Pelosi stands up for politicians rights to trade in the stock market

House Speaker Nancy Pelosi made headlines when she stood up for herself and members of Congress who wish to participate in the trading of individual stocks. 

According to Breitbart News, the House leader blocked the STOCK Act, saying that barring lawmakers from participation in some of the more risky money-making endeavors. 

Pelosi cited a “free market economy” when saying that lawmakers and immediate family members shouldn’t have their actions stymied. 

“During a press briefing on Wednesday, in response to a report from Insider showing that 49 members of Congress (Democrats and Republicans) have failed to disclose their transactions in accordance with Stop Trading on Congressional Knowledge (STOCK) Act of 2012, Pelosi was asked if members of Congress and their spouses should be banned from trading individual stocks, thereby preventing insider trading,” Breitbart reported.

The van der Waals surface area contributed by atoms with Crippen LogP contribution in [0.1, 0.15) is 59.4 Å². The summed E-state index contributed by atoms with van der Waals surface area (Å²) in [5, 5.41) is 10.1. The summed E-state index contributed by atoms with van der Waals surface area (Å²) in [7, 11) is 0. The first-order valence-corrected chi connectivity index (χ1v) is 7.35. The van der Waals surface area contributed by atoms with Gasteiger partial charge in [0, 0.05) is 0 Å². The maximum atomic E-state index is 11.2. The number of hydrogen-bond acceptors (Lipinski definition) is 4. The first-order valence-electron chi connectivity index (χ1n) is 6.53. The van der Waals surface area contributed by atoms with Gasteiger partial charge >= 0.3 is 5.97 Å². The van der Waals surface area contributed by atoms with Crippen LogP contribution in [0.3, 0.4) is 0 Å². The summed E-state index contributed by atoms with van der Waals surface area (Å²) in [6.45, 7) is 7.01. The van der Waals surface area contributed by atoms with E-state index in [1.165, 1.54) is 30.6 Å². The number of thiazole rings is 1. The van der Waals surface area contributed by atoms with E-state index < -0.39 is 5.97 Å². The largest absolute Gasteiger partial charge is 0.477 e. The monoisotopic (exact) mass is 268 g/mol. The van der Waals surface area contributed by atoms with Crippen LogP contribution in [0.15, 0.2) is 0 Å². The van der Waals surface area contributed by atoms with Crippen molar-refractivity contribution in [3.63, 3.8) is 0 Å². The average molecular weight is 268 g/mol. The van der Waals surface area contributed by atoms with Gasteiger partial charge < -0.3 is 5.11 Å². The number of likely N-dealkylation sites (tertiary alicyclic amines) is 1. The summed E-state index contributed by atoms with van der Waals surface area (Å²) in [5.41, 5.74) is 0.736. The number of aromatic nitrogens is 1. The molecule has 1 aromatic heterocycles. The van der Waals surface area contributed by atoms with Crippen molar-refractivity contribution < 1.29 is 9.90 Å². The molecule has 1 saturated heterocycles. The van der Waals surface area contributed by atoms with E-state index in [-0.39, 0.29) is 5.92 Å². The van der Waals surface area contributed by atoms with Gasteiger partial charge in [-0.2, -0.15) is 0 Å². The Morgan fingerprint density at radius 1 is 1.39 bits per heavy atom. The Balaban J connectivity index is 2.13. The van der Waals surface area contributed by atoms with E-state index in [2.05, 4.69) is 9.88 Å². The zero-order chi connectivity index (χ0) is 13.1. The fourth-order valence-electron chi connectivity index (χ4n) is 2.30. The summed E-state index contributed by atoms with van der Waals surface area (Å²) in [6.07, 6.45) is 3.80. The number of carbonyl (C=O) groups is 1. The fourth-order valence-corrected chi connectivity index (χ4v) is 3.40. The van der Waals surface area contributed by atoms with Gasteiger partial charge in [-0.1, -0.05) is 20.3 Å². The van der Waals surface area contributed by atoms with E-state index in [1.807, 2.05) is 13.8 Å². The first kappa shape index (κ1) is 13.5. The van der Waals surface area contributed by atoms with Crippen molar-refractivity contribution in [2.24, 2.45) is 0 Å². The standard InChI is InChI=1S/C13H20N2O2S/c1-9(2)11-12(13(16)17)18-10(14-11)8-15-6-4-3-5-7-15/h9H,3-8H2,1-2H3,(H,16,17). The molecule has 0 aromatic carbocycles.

“We’re a free-market economy,” Pelosi explained. “They should be able to participate in that.”

The House leader did, however, note that members of Congress should be open about their stock transactions, which would hopefully fend off possible insider trading. 

Insider reported that the STOCK Act of 2012, which was heavily backed by Andrew Breitbart, was created to fend off possible conflicts of interest and insider trading that members of Congress would be inevitably faced with. 

A key provision of the law mandates that lawmakers publicly — and quickly — disclose any stock trade made by themselves, a spouse, or a dependent child.

But many members of Congress have not fully complied with the law. They offer excuses including ignorance of the law, clerical errors, and mistakes by an accountant. Insider has chronicled this widespread nature of this phenomenon in a new project, “Conflicted Congress.”Lawmakers and individuals alike have questioned politicians’ actions and Pelosi’s in particular, asking first, how she has amassed her fortune, and also whether she has a vested interest in how the laws of trade would allow her to continue, ethically. 

 

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